Poland Today Eyewitness: The Summer of ’82 (with Michał Pol)

   

Football heroes embodied the fighting spirit of an entire nation

Michał Pol has been a top sports journalist in Poland for almost two decades, with Gazeta Wyborcza (1994-2009) and currently for Agora’s Sport.pl portal. He is a familiar pundit on the EkstraKlasa league for nSport and has covered five European football championships, three World Cups and four Olympic games.

Poland Today recently caught up with Michał Pol as he looked back on the Polish football team’s memorable performances and its momentous third-place finish at the 1982 World Cup in Spain. Michał thinks back over those days when, as an eleven year old, the People’s Republic of Poland (PRL), was in the midst of social and political upheaval
during martial law.

I am from what we Poles like to call the ‘Teleranek’ (Telly-morning’) generation, those kids who every Sunday morning in the 1970s and 80s would get up early at the weekend to tune into their favourite Polish, sometimes Czech and even on some occasions, western cartoons like the Flintstones. One winter morning, when I was just 11 years old, I got up as usual at about 8am and strolled out to turn on the television but all I found was a bald guy in a military uniform reading in an uncomfortably serious tone, with an odd frown on his face. He was wearing glasses, glancing up and down every now and then at a big sheet of paper. This of course was General Jaruzelski.
My parents told me that ‘Teleranek’ wouldn’t be on that morning. You can imagine the disappointment for a kid.

The following summer was like no other, as we had qualified for the 1982 World Cup in Spain. We drew the first two games 0-0 against Italy and Cameroon so there wasn’t much hope of advancing at that stage. Next up was Peru and we trashed them, 5-1. Lato, Smolarek, Boniek, Buncol and Ciołek all scored within twenty minutes of each other. In the second round, we trounced Belgium 3-0 in our opening match. So finally, our chances of qualifying rested on getting at least a draw with the Soviet Union.

You know, these were the guys we thought had tanks at our borders. There were so many reports and fears that there could be an invasion. Despite being conscious of the anger on the streets, I didn’t really understand it.


All I understood was that we had to get at least a draw from this game or else the buzz would be over. I can recall vividly that it was a very tough game, both teams having everything to play for. At that time I was on a fencing training course, so the whole camp – kids, instructors, even the grumpy director – got together in front of a small TV in the main assembly room to watch this ‘do or die’ match. One of our great players, Włodzimierz Smolarek – who had helped us win our vital encounter against East Germany in the qualifiers – was fouled by a Russian, I’m not sure who.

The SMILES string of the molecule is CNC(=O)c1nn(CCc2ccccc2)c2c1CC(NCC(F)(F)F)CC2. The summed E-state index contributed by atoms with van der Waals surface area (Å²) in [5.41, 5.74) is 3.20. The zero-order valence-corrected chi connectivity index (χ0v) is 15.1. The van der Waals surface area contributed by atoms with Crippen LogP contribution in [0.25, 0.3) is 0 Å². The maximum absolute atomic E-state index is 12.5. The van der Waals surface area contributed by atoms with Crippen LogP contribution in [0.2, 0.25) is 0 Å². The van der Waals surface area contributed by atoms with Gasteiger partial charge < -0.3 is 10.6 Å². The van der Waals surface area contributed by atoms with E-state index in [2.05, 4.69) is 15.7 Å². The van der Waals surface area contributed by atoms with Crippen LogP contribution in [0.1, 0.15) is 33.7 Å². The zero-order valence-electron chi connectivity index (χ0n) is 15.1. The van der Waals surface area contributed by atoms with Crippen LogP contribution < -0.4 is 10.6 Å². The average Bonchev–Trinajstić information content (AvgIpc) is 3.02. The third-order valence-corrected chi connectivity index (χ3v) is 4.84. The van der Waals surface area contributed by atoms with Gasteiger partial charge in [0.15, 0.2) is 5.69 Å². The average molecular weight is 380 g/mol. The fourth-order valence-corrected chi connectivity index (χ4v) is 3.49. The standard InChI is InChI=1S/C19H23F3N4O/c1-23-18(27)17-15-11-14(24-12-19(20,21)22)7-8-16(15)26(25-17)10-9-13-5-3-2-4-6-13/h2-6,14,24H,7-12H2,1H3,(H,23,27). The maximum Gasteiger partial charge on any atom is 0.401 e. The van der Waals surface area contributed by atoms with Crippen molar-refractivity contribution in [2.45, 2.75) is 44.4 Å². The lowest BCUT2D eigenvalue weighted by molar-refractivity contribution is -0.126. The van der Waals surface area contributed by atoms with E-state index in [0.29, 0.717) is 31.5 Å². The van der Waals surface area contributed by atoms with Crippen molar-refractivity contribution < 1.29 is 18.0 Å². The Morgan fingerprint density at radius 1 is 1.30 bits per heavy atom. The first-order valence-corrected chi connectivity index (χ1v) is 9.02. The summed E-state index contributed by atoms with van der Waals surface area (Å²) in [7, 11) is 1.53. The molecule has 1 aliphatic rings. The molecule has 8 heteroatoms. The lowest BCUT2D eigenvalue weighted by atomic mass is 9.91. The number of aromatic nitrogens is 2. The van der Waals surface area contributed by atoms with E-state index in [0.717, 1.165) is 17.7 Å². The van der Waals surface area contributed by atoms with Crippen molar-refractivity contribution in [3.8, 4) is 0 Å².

The Russian put out his hand to pick him up but Smolarek just slapped it away and shrugged him off. We all erupted in cheers, it was like we had scored a goal or had won the World Cup itself. It ended 0-0 so we were in the quarter final, against all expectations. Nobody had given us any hope. The excitement was fantastic.

I remember really well the quarter-final against Belgium and the tragic moment when Zbigniew ‘Zibi’ Boniek, after scoring what is now regarded as one of the best hat-tricks in World Cup history, got a second yellow card. It meant he would miss the semi-final against Italy. When our players eventually returned home, after getting knocked out by the Italians but coming away with a consolation third place win against France, they were absolute heroes.

Of course, I know now that the government tried to use it for propaganda purposes. Yet, for somebody so young it was a great feeling of joy and pride.

Two summers later I found myself crossing the East German border on my way to England – it was my first trip abroad. I was on my own heading to an aunt in England to do a month-long English course. I had an old Soviet Russian helmet and the remains of a World War II grenade in my backpack to help break the ice with my cousin, who had written to tell me he collected war paraphenalia. I was the only student in the group from behind the Iron Curtain, so for them I was like something from another planet.

So here we are, it’s 30 years later and things are very different. But, I’ve always done my best to adapt. I even have 13,000 followers on Twitter now so I can really keep in touch and interact with both my old and young readers. Back in October, I offered a live feed of the Polish Football Association (PZPN) Presidential election.

The position is put on such a pedestal that it’s almost like the third most important position in the whole country. Zbigniew Boniek’s election as the new President of the PZPN was the icing on the cake. People were really excited afterwards. It was like stepping three decades back in time, watching the ‘Polish Pelé’ at the ’82 World Cup. I really am a lucky guy. I’ve taken part in a shoot out with Zinedine Zidane and scored goals against Van Der Saar. But the ’82 World Cup – that takes some beating.

by Damien Moran, Poland Today

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